The bird was regularly quartering the fields hunting for voles and so it was obviously feeding young.  Later, as the sun was finally going down, I did get to see it catch a vole as can be seen in this sequence from the 'Golden Hour'.




Wednesday, 5 July 2017

Another Trip to Lunt Meadows


Following a tip off that the Barn Owls were currently showing well at Lunt Meadows, I set off late afternoon to see if I could get some photos for myself. I've seen these birds on many occasions here and they are well-known in the area as they breed locally. However, as with the Short-eared Owls which are here in the winter, I've never yet managed a shot with which I am really pleased.




The afternoon started well with these shots of a Sedge Warbler catching insects in the reeds and Umbelliferae. The light was good and so I thought the prospects of getting some decent Barn Owl shots were high.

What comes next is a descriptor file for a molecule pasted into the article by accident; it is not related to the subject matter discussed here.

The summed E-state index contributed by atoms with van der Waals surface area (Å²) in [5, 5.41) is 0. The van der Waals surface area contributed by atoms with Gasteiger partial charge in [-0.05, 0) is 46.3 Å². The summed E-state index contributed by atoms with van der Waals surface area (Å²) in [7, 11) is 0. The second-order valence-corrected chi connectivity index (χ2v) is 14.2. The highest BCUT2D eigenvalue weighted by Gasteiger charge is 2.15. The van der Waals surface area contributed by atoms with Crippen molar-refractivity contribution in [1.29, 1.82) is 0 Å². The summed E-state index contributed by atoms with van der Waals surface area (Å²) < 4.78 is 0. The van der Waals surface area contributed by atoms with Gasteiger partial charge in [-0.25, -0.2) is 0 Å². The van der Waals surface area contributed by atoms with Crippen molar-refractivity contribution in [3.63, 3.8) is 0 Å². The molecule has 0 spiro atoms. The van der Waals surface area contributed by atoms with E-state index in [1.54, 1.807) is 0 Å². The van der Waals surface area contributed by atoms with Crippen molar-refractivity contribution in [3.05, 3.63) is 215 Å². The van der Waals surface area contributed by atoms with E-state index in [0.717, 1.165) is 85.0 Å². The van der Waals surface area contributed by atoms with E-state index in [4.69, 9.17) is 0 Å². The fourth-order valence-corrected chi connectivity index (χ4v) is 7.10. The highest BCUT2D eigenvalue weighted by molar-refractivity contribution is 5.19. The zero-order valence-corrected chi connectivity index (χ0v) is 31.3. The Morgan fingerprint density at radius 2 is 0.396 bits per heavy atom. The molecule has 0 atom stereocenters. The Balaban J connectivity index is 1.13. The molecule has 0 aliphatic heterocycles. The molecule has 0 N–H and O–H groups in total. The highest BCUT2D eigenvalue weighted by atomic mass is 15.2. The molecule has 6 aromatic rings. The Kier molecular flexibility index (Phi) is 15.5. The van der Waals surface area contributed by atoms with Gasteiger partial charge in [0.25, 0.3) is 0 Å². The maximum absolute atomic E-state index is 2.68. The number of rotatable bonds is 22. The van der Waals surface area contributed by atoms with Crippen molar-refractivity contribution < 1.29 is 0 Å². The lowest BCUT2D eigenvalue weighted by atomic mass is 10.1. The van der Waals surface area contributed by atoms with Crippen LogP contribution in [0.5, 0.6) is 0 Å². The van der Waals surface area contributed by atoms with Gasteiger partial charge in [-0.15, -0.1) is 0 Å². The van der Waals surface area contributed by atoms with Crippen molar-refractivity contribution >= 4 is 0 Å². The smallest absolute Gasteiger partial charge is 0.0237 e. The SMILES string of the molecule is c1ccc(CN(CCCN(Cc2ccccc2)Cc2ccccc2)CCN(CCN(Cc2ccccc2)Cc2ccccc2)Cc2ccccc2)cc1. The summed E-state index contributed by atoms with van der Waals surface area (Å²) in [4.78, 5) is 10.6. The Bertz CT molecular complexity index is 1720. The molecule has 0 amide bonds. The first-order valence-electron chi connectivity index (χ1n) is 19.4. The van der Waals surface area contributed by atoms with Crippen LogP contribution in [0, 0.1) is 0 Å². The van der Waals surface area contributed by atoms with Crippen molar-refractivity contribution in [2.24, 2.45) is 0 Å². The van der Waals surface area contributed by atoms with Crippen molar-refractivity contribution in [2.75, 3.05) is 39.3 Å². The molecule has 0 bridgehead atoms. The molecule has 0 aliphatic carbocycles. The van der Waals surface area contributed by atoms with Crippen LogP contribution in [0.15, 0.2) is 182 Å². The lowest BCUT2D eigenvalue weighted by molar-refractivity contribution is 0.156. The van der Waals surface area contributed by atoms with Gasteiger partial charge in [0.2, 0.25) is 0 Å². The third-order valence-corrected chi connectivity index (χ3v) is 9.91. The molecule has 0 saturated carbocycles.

Well today I waited for around five hours before one even appeared and even then it was distant. My guess is that because the weather had been so good all day, the Barn Owls probably fed early in the morning and then slept until dusk.  I got a couple of record shot snaps of one with prey but nothing much to write home about.

However, when you are out and about for a few hours, it's surprising how the species count does mount up with you realising it.  Here's a few record shots of other birds I saw today including Hobby, Buzzard, Lapwings, Oystercatchers, Linnets, Black-tailed Godwits and my first ever sighting of the famous Lunt Little Owl.





Some time the graininess of shot enhances the image and turns it into an atmospheric photograph, as in this Little Owl I shot at dusk.